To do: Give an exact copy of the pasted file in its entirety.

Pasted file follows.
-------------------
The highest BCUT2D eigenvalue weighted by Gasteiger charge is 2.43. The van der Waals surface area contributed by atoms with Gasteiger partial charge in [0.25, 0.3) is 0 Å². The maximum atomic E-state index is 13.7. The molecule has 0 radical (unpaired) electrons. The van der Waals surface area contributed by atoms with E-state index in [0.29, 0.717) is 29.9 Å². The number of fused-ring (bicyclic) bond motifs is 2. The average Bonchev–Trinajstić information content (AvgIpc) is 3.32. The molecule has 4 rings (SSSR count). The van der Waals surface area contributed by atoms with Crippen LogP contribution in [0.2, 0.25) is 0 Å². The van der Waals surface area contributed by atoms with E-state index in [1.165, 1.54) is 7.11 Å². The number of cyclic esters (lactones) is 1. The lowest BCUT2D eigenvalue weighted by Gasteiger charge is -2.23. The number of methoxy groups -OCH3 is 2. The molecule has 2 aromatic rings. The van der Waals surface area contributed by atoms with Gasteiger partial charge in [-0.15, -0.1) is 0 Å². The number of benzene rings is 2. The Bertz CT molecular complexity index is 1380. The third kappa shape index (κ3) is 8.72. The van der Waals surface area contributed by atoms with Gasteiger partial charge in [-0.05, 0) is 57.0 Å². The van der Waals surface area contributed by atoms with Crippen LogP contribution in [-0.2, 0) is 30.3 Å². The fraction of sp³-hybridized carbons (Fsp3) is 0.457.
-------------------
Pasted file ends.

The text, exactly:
The highest BCUT2D eigenvalue weighted by Gasteiger charge is 2.43. The van der Waals surface area contributed by atoms with Gasteiger partial charge in [0.25, 0.3) is 0 Å². The maximum atomic E-state index is 13.7. The molecule has 0 radical (unpaired) electrons. The van der Waals surface area contributed by atoms with E-state index in [0.29, 0.717) is 29.9 Å². The number of fused-ring (bicyclic) bond motifs is 2. The average Bonchev–Trinajstić information content (AvgIpc) is 3.32. The molecule has 4 rings (SSSR count). The van der Waals surface area contributed by atoms with Crippen LogP contribution in [0.2, 0.25) is 0 Å². The van der Waals surface area contributed by atoms with E-state index in [1.165, 1.54) is 7.11 Å². The number of cyclic esters (lactones) is 1. The lowest BCUT2D eigenvalue weighted by Gasteiger charge is -2.23. The number of methoxy groups -OCH3 is 2. The molecule has 2 aromatic rings. The van der Waals surface area contributed by atoms with Gasteiger partial charge in [-0.15, -0.1) is 0 Å². The number of benzene rings is 2. The Bertz CT molecular complexity index is 1380. The third kappa shape index (κ3) is 8.72. The van der Waals surface area contributed by atoms with Gasteiger partial charge in [-0.05, 0) is 57.0 Å². The van der Waals surface area contributed by atoms with Crippen LogP contribution in [-0.2, 0) is 30.3 Å². The fraction of sp³-hybridized carbons (Fsp3) is 0.457.